NYU's Independent Student Newspaper

Washington Square News

‘Retrieval’ finds own place in realm of slave narrative films

Courtesy of Variance Films

With the popularity and success of films like “Django Unchained” and “12 Years a Slave,” the slave narrative seems to be a popular trope of recent cinema. While combining elements of the slave narrative with those of a Western, “The Retrieval” finds its own voice, clearly distinguishing itself from convention.

“Retrieval” is about 13-year-old Will (Ashton Sanders), who is sent to the North with an older adviser, Marcus (Keston John), to bring runaway slave Nate (Tishuan Scott) back to the South. Although Will is slightly stoic, he is quick to make friends with Nate.

The Civil War is always on the outskirts of the path they walk — they move along their route, always aware of the danger with gunshots and cannon fire often heard in the background.

While the white men normally required only the retrieval of runaway slaves, Nate’s case is unique. He is not a runaway, but a freedman worth a decent sum of money. The white men intend to steal Nate’s belongings, offering a share of the money to Will and Marcus.

When a battle breaks out before them, Will and Marcus are left in the woods to fend for themselves. Will must consider the moral dilemma that has been developing since he was assigned his task — does he disobey his commands to bring Nate back to the South to be betrayed? Or should the teen team up with Nate and risk his life to fight against the white slave owners?

Thanks to performances from newcomers Sanders, John and particularly Scott, “Retrieval” has moments that are particularly poignant. Even with its dismal, unsaturated color scheme, the cinematography is nothing short of beautiful, depicting large, bucolic scenery.

The impressive lighting design creates gorgeous contrast, and the camerawork reveals a real grittiness. The strong composition puts the audience directly into the melancholic atmosphere and high stress involved in the slave trade.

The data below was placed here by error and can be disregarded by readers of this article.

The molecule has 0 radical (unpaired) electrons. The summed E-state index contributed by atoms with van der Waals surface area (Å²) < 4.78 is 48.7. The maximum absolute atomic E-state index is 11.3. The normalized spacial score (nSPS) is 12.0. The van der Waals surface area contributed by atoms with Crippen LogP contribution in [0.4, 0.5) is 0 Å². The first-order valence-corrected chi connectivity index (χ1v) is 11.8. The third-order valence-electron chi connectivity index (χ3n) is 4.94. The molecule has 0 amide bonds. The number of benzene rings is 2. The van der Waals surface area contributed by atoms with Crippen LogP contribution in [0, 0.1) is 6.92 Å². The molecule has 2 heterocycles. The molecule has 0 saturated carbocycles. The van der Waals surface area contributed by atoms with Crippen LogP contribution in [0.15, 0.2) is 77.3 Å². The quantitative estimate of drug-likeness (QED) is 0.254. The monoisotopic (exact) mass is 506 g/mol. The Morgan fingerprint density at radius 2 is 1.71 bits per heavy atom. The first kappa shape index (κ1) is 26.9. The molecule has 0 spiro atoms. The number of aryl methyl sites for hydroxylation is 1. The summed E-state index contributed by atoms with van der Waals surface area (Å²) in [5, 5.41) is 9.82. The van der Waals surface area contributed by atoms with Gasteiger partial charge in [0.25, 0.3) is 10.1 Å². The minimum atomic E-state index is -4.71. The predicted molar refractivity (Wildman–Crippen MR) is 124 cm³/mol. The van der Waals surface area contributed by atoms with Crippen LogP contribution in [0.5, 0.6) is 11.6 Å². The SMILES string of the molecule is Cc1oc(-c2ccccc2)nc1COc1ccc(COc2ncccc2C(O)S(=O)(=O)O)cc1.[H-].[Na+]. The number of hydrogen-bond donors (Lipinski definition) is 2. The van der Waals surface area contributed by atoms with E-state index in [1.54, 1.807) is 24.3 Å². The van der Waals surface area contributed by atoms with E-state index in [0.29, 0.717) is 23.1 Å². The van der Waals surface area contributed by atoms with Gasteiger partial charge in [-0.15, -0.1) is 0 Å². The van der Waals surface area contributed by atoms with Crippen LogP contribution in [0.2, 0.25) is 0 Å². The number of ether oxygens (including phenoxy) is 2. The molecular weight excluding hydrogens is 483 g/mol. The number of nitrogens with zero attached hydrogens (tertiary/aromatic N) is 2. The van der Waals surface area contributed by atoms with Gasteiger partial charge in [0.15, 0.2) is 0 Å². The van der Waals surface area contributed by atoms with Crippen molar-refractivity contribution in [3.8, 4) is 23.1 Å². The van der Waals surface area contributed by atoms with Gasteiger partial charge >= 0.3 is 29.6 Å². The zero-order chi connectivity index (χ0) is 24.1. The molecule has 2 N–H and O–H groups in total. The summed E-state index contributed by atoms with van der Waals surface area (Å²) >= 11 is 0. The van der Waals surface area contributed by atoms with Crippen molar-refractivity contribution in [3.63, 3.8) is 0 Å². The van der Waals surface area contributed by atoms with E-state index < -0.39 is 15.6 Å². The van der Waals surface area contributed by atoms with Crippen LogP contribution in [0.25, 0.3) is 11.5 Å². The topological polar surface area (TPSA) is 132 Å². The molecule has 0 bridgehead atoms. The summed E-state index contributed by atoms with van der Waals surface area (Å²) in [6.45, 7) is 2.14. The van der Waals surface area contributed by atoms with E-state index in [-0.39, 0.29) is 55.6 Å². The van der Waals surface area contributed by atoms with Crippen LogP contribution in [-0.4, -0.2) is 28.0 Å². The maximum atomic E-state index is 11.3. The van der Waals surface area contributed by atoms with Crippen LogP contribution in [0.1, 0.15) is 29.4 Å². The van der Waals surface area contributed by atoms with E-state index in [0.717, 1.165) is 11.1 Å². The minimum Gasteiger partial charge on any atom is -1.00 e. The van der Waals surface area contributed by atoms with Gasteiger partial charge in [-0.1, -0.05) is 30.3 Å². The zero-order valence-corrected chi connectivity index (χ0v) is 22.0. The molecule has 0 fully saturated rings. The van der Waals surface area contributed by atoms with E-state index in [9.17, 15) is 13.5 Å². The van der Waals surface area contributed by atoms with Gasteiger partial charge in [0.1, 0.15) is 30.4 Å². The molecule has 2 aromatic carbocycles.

The film shines most when it sticks to the personal elements of its narrative, particularly the relationship between the oddball pair of Nate and Will. Whenever the film diverts its focus, it does not hold together quite as well due to a contrived plot and budgetary constraints.

Overall, “The Retrieval” is a character driven drama that strikes its audience to the core, bringing up horrific tragedies that are deeply embedded in American history.

A version of this article appeared in the Wednesday, April 2 print edition. David Leidy is a staff writer. Email him at [email protected]

Related Stories

Hang on for a minute...we're trying to find some more stories you might like.


Email This Story






1 Comment

One Response to “‘Retrieval’ finds own place in realm of slave narrative films”

  1. John Francis Fox on April 2nd, 2014 3:48 pm

    Thank you for the insightful review of “Retrieval.” If anyone is interested in attending any talkbacks after the film, there are three: at the Wednes 7:45 screening on 4/2, at the Fri 7:45 screening on 4/4, & the Sat 3:15 screening on 4/5.

Comments that are deemed spam or hate speech by the moderators will be deleted.

If you want a picture to show with your comment, go get a gravatar.




Navigate Right
Navigate Left
  • ‘Retrieval’ finds own place in realm of slave narrative films

    ARTS

    NYU Alums Create Grant to Support Indie Film

  • ‘Retrieval’ finds own place in realm of slave narrative films

    ARTS

    Tribeca 2017: ‘Elian’ Recounts the U.S.-Cuba Showdown Over a 5-Year-Old Boy

  • ‘Retrieval’ finds own place in realm of slave narrative films

    ARTS

    Third Street Music School Nurtures Souls

  • ‘Retrieval’ finds own place in realm of slave narrative films

    ARTS

    C3 Exudes Eclecticism With Debut EP

  • ‘Retrieval’ finds own place in realm of slave narrative films

    ARTS

    Film Favorite ‘Anastasia’ Takes a Journey to the Stage

  • ‘Retrieval’ finds own place in realm of slave narrative films

    ARTS

    ‘Groundhog Day’ : Deja Vu Dances all Over Again

  • ‘Retrieval’ finds own place in realm of slave narrative films

    ARTS

    Tribeca 2017: Jon Hamm, Jenny Slate Can’t Save ‘Aardvark’

  • ‘Retrieval’ finds own place in realm of slave narrative films

    ARTS

    Tribeca 2017: ‘A Thousand Junkies’ is a Comedic Ode to Addiction

  • ‘Retrieval’ finds own place in realm of slave narrative films

    ARTS

    Tribeca 2017: Despite All-Star Cast, ‘The Circle’ Is Disastrous

  • ‘Retrieval’ finds own place in realm of slave narrative films

    ARTS

    Tribeca 2017: An Anniversary You Can’t Refuse

NYU's Independent Student Newspaper
‘Retrieval’ finds own place in realm of slave narrative films